Training facilitators is also crucial for successful scenario-based training.  Recruits learn in several ways during scenario blocks.  They, of course, learn by actually practicing policing techniques when it is their turn to participate in the scenario.  However, they also learn from watching the scenario, especially by thinking of what they might say or do differently.  Also, when the scenario has finished, the facilitator must be able to engage all participants during a debriefing.  The instructor should not simply say that Person A did this well, and Person B should have done that.  The recruits involved in the scenario and those observing should provide most of the discussion, which should only be facilitated by the instructor.

Further, the instructor should aim to limit the debrief to just a few training points.  Recruits are much more likely to learn and remember if they are not overwhelmed by information.  Instructors provide positive, constructive feedback, which will benefit the recruit much more than negative feedback.  Adult learning is strengthened when accompanied by positive feedback.  This does not mean recruits only receive feedback on their positive accomplishments, but mistakes are conveyed in a constructive manner.  Recruits also need to understand that they are expected to make mistakes and that this is how they learn.

To provide this elite training, the PTI continuously tries to improve all aspects based on the three essential components that comprise our adult learning model: progressive training, interconnected training, and scenario-based training.  Researchers realize that adults must be actively involved in the learning process, and the opportunity for direct involvement will produce a greater experience than will mere observation.

Structure and Rules

Not following a military-style ideology does not mean that the PTI is without structure, rules, and discipline.  First and foremost, there are extremely high expectations in terms of respect and integrity.  As with police agencies, the PTI has policies, procedures, and rules in place to function in an efficient and orderly manner.  Many recruits have been removed from the academy due to integrity issues.  As Director of the PTI, I will never jeopardize my integrity, the academy’s integrity, or the integrity of the policing profession.

The PTI is a residential academy to provide a greater structure as well as help build the important bond between students.  There is a 7 pm curfew for the first two weeks of the academy, and the class can earn a 9 pm curfew thereafter.  Intense physical training also takes place every morning at 5:50 am. There are numerous other rules regarding behavior in the classroom, at our other training sites, as well as during their off time.  We work with our client agencies regarding discipline for any moderate to serious issues involving a recruit.  However, if a recruit officer shows a lack of integrity, as Director, I have the authority to remove him or her without the permission of the agency.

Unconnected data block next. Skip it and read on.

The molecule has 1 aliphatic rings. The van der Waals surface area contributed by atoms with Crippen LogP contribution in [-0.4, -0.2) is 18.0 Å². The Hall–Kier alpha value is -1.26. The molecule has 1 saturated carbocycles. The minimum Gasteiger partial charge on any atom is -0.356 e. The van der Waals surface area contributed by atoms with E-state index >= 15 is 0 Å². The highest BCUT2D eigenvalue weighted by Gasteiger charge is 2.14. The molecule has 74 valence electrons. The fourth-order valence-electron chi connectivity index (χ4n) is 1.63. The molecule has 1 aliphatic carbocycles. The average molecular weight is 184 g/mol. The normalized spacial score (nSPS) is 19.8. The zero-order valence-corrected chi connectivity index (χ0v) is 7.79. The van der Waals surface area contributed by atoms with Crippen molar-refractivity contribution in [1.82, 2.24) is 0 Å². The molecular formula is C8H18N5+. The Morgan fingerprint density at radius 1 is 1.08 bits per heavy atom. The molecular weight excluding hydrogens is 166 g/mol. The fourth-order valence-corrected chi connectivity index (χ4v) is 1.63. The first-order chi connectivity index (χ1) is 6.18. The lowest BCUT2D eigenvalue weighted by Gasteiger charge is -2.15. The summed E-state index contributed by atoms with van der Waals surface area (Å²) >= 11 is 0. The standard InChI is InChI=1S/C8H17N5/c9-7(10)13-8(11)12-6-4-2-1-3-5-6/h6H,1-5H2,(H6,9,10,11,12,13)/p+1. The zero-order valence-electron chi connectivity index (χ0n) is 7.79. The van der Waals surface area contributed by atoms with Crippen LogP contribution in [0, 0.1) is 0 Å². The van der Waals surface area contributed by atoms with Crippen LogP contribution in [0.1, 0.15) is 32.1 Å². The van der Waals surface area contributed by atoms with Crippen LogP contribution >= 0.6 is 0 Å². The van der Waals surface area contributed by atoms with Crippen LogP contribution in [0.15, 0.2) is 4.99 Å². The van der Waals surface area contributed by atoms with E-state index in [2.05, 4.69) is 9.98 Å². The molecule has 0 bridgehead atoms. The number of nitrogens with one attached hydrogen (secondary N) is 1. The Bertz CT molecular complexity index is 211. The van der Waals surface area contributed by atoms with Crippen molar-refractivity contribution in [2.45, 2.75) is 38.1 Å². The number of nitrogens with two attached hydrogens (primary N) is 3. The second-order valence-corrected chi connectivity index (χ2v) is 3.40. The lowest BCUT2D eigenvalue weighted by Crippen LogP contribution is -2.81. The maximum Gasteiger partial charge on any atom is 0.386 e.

Firearms Training

The PTI is well known for its renowned firearms training as well as for its prestigious Master Firearms Certification for veteran officers.  We have an amazing history of recruit officers successfully certifying in State Firearms Qualifications.  We not only have a 99.9% qualification rate for recruit officers, but our instructors have also taken recruit officers from remedial firearms to qualifying as Experts.

Control Tactics Training

We have developed a unique control tactics curriculum, unlike those of other academies.  The tactics involve the most likely scenarios faced by officers, including control holds, takedowns, and ground fighting techniques.  Unlike most control tactics systems, it is based heavily on concepts more than exact step-by-step techniques.  Once a recruit leaves an academy, he or she is likely to receive little training.  Hence, it is important they understand the techniques conceptually.  At the PTI, recruit officers participate in over 100 resistance drill scenarios, which include controls, takedowns, and ground fighting.  Like firearms, our Master Arrest and Control Tactics certification is a prestigious accomplishment for veteran officers.

Client Agency Feedback

The PTI has received positive feedback from client agencies.  It understands that the academy is not preparing recruits for solo patrols when they graduate.  The academy is preparing the recruit for his or her field training officer.  Moreover, there is much more to be learned once the recruit graduates from the academy.  A combination of academy training, field training, and experience best prepare the recruit to become a successful officer.  In particular, scenario-based training allows the recruit to play out basic experiences on which he or she can build after graduation.